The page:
Tonight’s two major works at The Three Choirs Festival could not have been paired more perfectly: Jonathan Dove’s There was a child and Gabriel Fauré’s Requiem. You see, the Dove piece was commissioned by Rosemary Pickering to celebrate the young life of her son, Robert, who drowned at age 19 while snorkeling in Thailand.
“Jonathan has completely captured Robert’s spirit in this modern oratorio which traces a young life, from birth through childhood to young manhood, through a sequence of poems. Robert was a thoughtful, warm, happy, fun-loving, fearless person with great compassion and love of mankind; he grabbed every opportunity that came his way and his adventurous spirit has inspired all of us who knew and loved him —he would have been delighted to have had such a joyous piece of music written to celebrate his life and the lives of all young people taken from us too soon.”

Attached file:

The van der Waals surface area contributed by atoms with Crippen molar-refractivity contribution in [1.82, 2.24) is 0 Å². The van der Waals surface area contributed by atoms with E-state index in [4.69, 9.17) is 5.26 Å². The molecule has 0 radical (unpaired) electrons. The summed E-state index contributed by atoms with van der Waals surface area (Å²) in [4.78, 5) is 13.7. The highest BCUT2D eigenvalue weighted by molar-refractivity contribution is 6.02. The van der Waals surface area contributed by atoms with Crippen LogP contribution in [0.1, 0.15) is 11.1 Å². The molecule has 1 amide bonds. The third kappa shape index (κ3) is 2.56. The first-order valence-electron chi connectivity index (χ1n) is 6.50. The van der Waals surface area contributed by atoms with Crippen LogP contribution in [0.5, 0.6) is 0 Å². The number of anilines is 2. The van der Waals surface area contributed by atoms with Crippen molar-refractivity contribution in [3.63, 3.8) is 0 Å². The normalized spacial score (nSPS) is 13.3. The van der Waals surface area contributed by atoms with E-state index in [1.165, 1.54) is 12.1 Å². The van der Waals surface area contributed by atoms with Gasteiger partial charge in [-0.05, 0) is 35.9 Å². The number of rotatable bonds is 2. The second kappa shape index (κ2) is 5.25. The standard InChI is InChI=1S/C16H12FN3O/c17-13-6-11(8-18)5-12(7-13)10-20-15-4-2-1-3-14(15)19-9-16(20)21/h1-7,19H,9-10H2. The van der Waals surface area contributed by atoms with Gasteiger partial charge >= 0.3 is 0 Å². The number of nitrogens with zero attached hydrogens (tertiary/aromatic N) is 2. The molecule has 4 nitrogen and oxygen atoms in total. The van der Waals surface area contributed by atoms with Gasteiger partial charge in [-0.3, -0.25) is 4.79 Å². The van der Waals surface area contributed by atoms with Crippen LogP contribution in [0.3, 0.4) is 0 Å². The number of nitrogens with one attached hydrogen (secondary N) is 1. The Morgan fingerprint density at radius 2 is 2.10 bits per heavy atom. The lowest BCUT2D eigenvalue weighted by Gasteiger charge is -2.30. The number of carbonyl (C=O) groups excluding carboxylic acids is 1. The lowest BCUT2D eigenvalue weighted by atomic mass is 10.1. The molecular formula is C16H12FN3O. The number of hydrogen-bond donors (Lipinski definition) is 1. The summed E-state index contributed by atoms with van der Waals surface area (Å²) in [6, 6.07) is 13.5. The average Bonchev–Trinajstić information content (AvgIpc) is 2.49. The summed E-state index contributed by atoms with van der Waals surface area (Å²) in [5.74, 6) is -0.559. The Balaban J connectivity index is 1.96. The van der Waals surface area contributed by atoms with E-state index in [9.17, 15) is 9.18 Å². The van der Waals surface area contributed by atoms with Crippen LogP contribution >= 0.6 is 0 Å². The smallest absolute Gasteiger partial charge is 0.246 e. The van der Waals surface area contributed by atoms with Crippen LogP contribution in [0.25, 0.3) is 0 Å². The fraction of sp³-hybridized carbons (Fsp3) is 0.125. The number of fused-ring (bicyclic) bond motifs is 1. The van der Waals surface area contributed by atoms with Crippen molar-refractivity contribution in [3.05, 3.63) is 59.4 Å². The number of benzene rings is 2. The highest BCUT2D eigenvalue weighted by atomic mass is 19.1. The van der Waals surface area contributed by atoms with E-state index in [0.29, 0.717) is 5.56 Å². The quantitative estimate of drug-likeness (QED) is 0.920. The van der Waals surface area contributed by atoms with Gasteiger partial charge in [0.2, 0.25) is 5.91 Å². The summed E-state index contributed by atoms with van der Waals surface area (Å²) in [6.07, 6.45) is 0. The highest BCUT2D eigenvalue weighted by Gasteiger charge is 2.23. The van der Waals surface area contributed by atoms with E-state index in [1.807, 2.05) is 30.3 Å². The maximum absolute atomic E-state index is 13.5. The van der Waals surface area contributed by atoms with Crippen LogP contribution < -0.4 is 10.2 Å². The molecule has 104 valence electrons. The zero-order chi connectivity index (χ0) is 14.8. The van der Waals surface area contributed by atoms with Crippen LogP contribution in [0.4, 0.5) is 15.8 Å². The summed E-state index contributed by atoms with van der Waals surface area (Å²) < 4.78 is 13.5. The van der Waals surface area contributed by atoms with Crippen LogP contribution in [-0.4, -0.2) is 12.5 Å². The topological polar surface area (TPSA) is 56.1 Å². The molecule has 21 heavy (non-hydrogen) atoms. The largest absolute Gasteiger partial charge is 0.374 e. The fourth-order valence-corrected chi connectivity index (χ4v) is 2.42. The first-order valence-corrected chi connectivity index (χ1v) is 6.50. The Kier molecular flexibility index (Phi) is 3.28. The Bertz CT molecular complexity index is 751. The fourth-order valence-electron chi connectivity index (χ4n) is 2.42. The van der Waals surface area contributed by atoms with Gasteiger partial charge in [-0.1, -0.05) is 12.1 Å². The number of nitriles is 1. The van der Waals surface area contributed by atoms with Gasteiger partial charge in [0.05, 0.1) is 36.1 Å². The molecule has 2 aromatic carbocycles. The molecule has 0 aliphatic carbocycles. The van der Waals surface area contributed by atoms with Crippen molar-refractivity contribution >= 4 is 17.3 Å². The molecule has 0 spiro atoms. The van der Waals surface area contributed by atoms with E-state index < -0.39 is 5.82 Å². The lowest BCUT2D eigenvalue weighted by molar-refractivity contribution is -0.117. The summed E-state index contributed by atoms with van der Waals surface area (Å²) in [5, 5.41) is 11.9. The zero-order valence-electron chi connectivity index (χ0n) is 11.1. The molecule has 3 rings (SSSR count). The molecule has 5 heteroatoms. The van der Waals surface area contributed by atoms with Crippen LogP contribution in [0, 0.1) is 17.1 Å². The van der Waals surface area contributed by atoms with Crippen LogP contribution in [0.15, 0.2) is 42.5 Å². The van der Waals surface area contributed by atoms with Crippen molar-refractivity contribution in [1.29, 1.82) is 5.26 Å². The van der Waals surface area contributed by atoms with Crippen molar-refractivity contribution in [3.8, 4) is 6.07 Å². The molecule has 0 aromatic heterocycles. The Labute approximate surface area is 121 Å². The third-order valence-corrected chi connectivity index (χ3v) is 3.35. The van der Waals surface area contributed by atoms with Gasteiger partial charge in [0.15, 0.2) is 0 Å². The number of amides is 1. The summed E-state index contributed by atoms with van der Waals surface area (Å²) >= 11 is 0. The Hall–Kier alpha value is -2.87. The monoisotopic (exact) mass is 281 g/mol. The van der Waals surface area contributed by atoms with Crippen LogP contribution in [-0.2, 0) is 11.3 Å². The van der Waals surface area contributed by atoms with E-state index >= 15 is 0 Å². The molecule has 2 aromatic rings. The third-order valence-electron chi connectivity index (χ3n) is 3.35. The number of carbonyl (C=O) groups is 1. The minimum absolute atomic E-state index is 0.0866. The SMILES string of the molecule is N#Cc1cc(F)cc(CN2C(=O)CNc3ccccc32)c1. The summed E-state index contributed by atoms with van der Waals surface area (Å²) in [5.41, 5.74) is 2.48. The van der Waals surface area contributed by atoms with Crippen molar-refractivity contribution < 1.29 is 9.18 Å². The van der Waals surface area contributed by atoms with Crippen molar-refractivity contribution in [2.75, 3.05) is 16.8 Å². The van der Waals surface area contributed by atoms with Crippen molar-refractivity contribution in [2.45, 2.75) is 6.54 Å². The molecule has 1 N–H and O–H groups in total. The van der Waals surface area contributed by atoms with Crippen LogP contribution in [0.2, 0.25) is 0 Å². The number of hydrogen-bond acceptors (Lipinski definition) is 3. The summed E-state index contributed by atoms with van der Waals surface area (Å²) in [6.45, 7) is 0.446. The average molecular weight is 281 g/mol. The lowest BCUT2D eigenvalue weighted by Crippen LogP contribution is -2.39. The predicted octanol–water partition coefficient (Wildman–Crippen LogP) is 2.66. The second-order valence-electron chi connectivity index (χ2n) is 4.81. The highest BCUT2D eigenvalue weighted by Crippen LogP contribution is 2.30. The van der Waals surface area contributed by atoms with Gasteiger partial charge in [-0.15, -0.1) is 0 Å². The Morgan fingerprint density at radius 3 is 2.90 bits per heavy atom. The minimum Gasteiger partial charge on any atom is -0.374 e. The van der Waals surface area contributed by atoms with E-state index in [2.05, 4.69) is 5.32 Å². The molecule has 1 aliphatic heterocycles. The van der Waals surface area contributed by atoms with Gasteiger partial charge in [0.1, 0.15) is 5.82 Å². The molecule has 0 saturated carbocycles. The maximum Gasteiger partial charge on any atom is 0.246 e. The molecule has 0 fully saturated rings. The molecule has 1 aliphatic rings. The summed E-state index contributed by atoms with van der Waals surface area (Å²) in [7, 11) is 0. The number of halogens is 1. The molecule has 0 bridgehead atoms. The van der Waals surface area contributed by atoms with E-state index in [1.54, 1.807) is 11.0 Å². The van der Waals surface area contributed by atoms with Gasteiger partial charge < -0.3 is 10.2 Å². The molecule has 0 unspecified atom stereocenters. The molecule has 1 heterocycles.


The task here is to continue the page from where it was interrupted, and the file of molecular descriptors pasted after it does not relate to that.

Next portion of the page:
Indeed, and joyous it was, with a freshness of harmony and humor. There is, of course, the moment when death had come, and music was very dark. The chorus sings words from Shakespeare’s King John in two word sobs:
Grief fills / the room / up of / my ab-/ sent child / Lies in / his bed / walks up / and down / with me
But the piece did not end there, and closed with Walt Whitman’s There was a child went forth which radiates joy.
Fauré said his Requiem was called “a lullaby of death”, a welcome deliverance, an aspiration towards happiness above, rather than a painful experience.
We all know every note of Fauré’s Requiem, but tonight what was so extraordinary for me, was the sensitive string playing of the Philharmonia Orchestra, especially the violins.
The soprano sang the Pie Jesu with great tenderness while the bass was equally outstanding in Libera me. The Three Choirs Festival Youth Choir and the Choristers of the Three Cathedral Choirs were superb, conducted by Adrian Partington.
Talk about perfection—in the afternoon we heard The Cardinall’s Musick, a 10-voice vocal ensemble singing music of Sheppard, Cornysh, Tye, Mundy, Taverner, Byrd and Tallis. The balance, shaping of vocal lines, and intonation were all perfect from this 2-woman, 8-man group conducted by Andrew Carwood.
In the morning I explored parts of Worcester Cathedral outside of my concert seats! King John is buried in the chancel, there is a Handel organ and I ate a big breakfast so that I could climb the 235 steps up to the tower!
On the way down I heard the choir rehearsing the Fauré. How magical!